Beaulieu’s recorded history starts with the creation of Beaulieu Abbey (A), for it was around the Abbey that the village clustered. Founded in 1204 on land given by King John, Beaulieu Abbey was built for Cistercian monks whose order originated in France in 1098. Construction took over 40 years to complete - the dedication was in 1246, long after John’s death, and in the presence of his son, Henry III, the new King.
But for the monks, Beaulieu Abbey life was to come to an abrupt end in 1538 when Henry VIII brought major religious houses into private ownership. Beaulieu Abbey passed by sale to Sir Thomas Wriothesley, later to become 1st Earl of Southampton, and many of the buildings, including the Abbey church, were demolished. The inner Great Gatehouse, however, was restored, extended and rebuilt to become Palace House; whilst the Choir Monks’ Refectory became Beaulieu’s parish church.
Impressive evidence of Beaulieu Abbey lay brothers’ farming endeavours can be seen at St Leonard’s (B), 6 kilometres (3 ¾ miles) south-east of Beaulieu, where the ruins of an enormous 13th or 14th century barn stand by the roadside. Thought to be one of the largest in England, it was 210 feet long and 70 feet wide, and had a capacity of ½ million cubic feet. Nearby, and of similar age, is St. Leonard’s Grange, now much modified; and the ruins of St. Leonard’s Chapel. (None of these are open to the public).
Situated a similar distance from Beaulieu, Sowley Pond (C) owes its existence to Beaulieu Abbey monks who dammed two small streams to create a fish-pond. Nowadays, the peace and quiet is broken only by the occasional car on the adjacent minor road, but it was not always so, for an ironworks operated nearby from the early 17th to the early 19th centuries, using water from the pond to power blast furnace bellows. (Sowley Pond is visible from the adjacent minor road, but there is no further public access).
Beaulieu Mill (D) also depended upon water power, supplied by both the incoming tide and outgoing waters flowing back to sea from the mill pond, the latter created specially for the purpose by Abbey monks. Located on Beaulieu Bridge, the present three-storey structure is a mixture of ages, reflecting centuries of repair, rebuilding and modification.
Although standing upon medieval foundations, the mill has much surviving 17th century fabric and a largely 18th century mechanical layout that was last brought up to-date at the end of the 19th century. It continued to grind corn until 1945, and was used by Norris and Son, local feed merchants, until the 1970s. Badly damaged by fire in 2006, the mill now awaits full repair and restoration. It is not open to the public.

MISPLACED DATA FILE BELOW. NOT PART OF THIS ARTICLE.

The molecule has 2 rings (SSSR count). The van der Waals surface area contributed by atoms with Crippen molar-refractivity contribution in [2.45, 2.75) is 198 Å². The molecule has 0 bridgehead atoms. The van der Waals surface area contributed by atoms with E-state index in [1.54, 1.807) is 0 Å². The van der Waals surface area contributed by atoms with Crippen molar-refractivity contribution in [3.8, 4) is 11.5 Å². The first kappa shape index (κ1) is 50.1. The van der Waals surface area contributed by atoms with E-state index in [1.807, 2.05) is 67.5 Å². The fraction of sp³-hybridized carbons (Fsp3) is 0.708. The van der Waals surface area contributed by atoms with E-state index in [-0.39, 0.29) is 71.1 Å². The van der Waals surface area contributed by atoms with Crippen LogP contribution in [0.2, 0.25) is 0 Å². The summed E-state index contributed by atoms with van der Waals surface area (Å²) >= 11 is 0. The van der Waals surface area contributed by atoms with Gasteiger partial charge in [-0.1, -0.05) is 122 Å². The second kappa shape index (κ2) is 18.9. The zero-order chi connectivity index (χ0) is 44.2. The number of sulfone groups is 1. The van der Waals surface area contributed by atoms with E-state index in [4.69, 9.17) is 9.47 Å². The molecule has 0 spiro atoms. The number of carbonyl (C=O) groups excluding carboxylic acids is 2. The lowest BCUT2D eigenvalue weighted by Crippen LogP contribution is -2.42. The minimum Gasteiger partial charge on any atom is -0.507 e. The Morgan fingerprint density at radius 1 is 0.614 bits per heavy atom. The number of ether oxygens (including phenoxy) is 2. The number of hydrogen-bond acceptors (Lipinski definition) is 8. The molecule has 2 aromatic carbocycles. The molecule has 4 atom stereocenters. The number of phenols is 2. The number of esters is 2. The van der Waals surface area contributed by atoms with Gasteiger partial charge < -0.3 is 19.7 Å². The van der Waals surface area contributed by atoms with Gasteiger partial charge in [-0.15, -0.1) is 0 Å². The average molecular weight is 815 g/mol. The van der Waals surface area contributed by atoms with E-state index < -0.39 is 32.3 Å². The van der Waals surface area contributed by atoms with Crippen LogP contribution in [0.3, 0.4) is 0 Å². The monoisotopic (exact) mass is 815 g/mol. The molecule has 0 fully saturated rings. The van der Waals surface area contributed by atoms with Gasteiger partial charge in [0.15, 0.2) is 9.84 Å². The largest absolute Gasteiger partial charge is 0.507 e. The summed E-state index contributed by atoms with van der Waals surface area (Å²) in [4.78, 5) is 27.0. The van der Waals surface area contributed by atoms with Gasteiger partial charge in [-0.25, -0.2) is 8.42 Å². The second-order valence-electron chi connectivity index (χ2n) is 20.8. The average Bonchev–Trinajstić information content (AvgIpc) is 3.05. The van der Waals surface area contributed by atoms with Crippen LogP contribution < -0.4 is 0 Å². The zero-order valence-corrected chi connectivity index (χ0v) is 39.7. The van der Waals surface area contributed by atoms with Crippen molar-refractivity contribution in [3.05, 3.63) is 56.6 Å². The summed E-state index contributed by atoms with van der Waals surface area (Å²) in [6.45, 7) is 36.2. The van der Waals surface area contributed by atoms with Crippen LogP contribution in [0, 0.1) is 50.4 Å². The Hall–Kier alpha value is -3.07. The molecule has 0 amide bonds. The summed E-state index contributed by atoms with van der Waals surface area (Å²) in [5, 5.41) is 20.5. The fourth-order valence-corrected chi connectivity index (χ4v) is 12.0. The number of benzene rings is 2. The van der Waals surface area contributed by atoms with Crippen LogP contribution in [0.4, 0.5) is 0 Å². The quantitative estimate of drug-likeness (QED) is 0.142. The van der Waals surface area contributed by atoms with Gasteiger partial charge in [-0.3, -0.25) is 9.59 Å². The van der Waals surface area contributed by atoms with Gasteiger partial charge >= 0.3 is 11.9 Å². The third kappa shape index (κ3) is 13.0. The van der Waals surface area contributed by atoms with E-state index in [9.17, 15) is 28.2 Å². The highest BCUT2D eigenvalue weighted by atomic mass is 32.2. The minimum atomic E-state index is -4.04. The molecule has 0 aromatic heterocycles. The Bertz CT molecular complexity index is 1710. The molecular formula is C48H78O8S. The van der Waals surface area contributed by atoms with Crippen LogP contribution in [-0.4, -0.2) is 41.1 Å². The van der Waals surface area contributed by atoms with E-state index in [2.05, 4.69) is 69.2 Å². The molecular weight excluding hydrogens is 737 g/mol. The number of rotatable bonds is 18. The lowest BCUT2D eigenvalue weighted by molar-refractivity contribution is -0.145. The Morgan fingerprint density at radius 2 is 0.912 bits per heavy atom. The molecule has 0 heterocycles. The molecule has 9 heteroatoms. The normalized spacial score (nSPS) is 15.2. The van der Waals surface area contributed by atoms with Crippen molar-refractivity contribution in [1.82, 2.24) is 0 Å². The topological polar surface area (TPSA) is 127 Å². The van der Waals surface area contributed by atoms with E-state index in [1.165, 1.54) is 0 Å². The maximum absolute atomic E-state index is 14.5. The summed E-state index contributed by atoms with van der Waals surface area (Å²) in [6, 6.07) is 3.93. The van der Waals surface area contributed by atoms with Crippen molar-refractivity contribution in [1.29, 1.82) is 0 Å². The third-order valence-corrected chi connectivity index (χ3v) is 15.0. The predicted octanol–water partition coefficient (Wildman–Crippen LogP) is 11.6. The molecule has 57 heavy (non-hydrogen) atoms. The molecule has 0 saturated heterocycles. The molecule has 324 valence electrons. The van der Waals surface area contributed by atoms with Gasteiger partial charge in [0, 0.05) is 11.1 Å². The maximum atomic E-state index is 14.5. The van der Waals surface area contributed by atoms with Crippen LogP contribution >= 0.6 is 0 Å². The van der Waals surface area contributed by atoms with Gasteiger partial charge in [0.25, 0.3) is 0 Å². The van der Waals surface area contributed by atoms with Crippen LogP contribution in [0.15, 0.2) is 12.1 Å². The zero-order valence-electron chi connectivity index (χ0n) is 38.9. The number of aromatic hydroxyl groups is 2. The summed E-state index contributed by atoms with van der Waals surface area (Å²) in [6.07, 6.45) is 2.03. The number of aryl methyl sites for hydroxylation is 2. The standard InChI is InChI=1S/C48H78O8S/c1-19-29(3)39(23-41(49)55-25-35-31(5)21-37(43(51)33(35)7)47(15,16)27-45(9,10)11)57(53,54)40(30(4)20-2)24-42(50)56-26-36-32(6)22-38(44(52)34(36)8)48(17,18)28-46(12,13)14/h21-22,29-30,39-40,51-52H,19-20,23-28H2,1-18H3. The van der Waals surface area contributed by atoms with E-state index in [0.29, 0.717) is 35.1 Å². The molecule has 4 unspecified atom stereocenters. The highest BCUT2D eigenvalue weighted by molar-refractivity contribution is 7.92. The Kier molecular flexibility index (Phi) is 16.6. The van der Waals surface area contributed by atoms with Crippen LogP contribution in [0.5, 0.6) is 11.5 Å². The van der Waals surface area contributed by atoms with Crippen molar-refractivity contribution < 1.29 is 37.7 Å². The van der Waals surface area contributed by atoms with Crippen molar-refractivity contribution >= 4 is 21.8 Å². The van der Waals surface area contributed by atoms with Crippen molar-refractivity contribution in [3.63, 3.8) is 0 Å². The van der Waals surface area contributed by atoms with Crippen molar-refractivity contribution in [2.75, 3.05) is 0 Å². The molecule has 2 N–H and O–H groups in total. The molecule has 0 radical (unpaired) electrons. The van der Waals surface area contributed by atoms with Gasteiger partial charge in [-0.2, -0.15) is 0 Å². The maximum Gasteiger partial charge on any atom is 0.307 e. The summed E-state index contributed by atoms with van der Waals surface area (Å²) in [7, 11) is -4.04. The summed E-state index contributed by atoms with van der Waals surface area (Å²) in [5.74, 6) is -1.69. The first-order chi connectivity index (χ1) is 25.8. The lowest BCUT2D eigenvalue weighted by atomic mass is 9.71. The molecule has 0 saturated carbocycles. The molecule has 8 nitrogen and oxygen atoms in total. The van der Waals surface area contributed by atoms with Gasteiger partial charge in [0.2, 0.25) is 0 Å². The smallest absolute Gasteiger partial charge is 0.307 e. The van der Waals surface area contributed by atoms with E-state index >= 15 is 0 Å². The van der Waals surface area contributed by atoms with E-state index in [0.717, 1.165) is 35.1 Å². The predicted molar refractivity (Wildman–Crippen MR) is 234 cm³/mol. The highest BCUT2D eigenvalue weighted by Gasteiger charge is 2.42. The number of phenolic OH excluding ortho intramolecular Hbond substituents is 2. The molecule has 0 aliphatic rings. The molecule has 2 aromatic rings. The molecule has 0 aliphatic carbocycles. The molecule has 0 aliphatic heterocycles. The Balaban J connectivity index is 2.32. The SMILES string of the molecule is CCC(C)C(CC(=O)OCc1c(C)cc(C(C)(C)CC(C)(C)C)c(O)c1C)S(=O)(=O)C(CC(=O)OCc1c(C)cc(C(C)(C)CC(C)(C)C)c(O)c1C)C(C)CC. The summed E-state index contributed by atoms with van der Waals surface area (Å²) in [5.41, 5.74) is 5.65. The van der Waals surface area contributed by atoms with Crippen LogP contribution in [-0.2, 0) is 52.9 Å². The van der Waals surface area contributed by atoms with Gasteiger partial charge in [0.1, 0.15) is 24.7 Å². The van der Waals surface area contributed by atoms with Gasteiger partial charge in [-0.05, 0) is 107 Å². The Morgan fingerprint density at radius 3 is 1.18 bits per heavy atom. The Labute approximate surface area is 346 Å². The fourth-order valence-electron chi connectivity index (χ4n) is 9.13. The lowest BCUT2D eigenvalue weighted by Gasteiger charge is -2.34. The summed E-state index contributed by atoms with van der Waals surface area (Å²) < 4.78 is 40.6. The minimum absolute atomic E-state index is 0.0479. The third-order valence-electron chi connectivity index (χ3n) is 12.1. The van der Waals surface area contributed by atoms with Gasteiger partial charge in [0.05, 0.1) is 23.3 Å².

The Montagu Arms Hotel is close to the mill. An original inn on this site dated back to the 16th century, when it was known first as The Ship, and then The George. The old building had been replaced by the 18th century, and in 1742 took the current name. Now much draped in climbing plants, the inn was substantially rebuilt in 1887/88, and an east wing added in 1926.
The late 18th century Richardson, King and Driver map of Beaulieu shows a village remarkably similar in layout to that of today, except, of course, for the modern short stretch of by-pass that enables through traffic to avoid the High Street, where a timeless array of mainly 17th - 19th century properties line the road.
Buckler’s Hard (E), a tiny hamlet on the western bank of the Beaulieu River, lies 3 kilometres (2 miles) downstream from Beaulieu village. Here, away from the hurly-burly of modern life, two rows of modest red-brick cottages face each other across an extravagantly wide, part-gravel, part-grassed street running at right angles to the shore.
Buckler’s Hard, or Montagu Town as it was originally to be known, has, though, a long, industrious history. Conceived in the first half of the 18th century by John, 2nd Duke of Montagu, it was to be a town and docks servicing ships, and sugar brought from West Indian plantations. But the venture failed, and the would-be port was eventually taken over by Henry Adams, who there built many of the great wooden ships of the day.
Now, Buckler’s Hard, fully accessible to the public, can be reached by a delightful riverside walk that passes the Beaulieu Estate’s old brickworks, or by car along narrow south-Hampshire lanes.
A Guide to the New Forest: Heywood Sumner
The King’s England: Arthur Mee
Hampshire Industrial Archaeology: Southampton University Industrial Archaeology Group
Beaulieu Estate: Beaulieu Mill, Consultants Report
An Album of Old Beaulieu and Buckler’s Hard: Susan Tomkins
Hampshire Treasures: www.hants.gov.uk/hampshiretreasures/vol05/page003.html
The Heritage Trail: www.theheritagetrail.co.uk/abbeys/beaulieu%20abbey.htm
Beaulieu Churches: www.beaulieuchurches.org/
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